The Denon AVR-S710W is the best receiver for most people because it is the easiest to set up and has every feature most people will need. In our tests it sounded very good and didn't distort even at high volume levels. It supports important wireless streaming standards, has enough inputs for most people, and supports future standards in case you decide to upgrade.
The hard truth is that most receivers will sound almost identical at this price range because they use similar-quality amplifiers and digital-to-analog converters (DACs), so the major differentiator in sound quality will be your speakers. Because of this fact, features and price become more important when you're selecting a receiver.
A receiver is the most complex AV device most people will ever buy. Everything in your system has to run through it, so once you've gotten everything hooked up, it looks like a giant wire Cthulhu. Even for experienced AV enthusiasts, setting up a receiver, with its dozens of buttons and options, can be daunting.
However, our pick (along with the other Denon models) sets itself apart from the moment you turn it on, with its easy setup guide. It makes the process as painless as possible, running you through the setup step by step, helping you do everything necessary to get the receiver running—and we mean everything. For example, it guides you through hooking up your speakers, from stripping the wire to determining which ones are connected and then confirming that they're on the correct terminals.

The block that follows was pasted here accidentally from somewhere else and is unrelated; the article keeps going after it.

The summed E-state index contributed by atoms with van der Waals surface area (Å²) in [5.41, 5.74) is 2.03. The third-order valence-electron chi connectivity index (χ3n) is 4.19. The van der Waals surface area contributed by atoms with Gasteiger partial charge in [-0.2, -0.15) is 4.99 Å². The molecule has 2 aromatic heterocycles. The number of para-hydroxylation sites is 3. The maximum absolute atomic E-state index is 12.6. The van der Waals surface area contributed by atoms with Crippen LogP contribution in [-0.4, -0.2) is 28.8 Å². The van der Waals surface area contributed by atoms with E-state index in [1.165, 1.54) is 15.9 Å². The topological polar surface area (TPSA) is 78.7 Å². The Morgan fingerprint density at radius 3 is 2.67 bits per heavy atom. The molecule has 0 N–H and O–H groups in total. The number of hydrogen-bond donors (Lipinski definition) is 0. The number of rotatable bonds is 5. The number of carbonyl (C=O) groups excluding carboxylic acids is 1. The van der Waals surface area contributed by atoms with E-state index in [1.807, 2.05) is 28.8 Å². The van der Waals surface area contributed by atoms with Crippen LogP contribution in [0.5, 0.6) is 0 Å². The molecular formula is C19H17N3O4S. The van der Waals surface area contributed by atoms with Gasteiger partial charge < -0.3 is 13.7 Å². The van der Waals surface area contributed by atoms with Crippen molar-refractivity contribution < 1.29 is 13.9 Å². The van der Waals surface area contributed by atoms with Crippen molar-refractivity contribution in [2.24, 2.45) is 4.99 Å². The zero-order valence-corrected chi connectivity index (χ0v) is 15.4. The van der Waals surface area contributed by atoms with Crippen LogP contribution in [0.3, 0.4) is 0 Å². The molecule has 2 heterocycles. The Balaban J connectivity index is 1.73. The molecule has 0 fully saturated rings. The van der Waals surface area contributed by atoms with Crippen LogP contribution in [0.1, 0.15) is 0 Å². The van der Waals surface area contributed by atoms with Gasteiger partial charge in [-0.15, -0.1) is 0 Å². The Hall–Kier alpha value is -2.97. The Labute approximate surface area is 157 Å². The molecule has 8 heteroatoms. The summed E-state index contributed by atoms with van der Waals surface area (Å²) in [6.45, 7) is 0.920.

Photo: Chris Heinonen
If the Denon AVR-S720W is unavailable, the Pioneer VSX-1131 is a good choice. It has most of the same features as our top pick, plus an additional HDMI input for seven in total. Like the AVR-S720W, the VSX-1131 has AirPlay, Bluetooth, Spotify Connect, Dolby Atmos, and integrated Wi-Fi support. It will convert an analog video signal to HDMI, too, so you need to run only a single cable to your TV. It even offers the component-video and phono inputs that the Denon model lacks, though it will accept only 480i over component, so you can't have your older Wii console or other device set to 480p mode. It also features Chromecast Audio support, which we really like to see.
Unlike the Denon AVR-S720W, which supports HDCP 2.2 on all six of its HDMI inputs as well as its output, only three of the Pioneer VSX-1131's seven HDMI inputs support HDCP 2.2, so it can't work with as many Ultra HD devices. The room-correction system is Pioneer's own MCACC, which in our tests didn't perform as well for us as the licensed Audyssey system on the top-pick Denon model.
Photo: Chris Heinonen
If you're concerned only about sound and don't need streaming features integrated into your receiver, the Anthem MRX 520 offers the best audio quality. The main reason you might want a model from the Anthem MRX series is because of the company's more advanced and powerful room correction (better than the one in our Denon pick, which is good for its class). In our tests, we ran all of the receivers through their integrated setup routines, and the Anthem was the only one to accurately detect and configure all of our speakers with a proper crossover. Anthem now offers an iOS version of its ARC app, as well, so you no longer need a PC to run the audio setup.
This guide may have been updated by The Wirecutter. To see the current recommendation, please go here.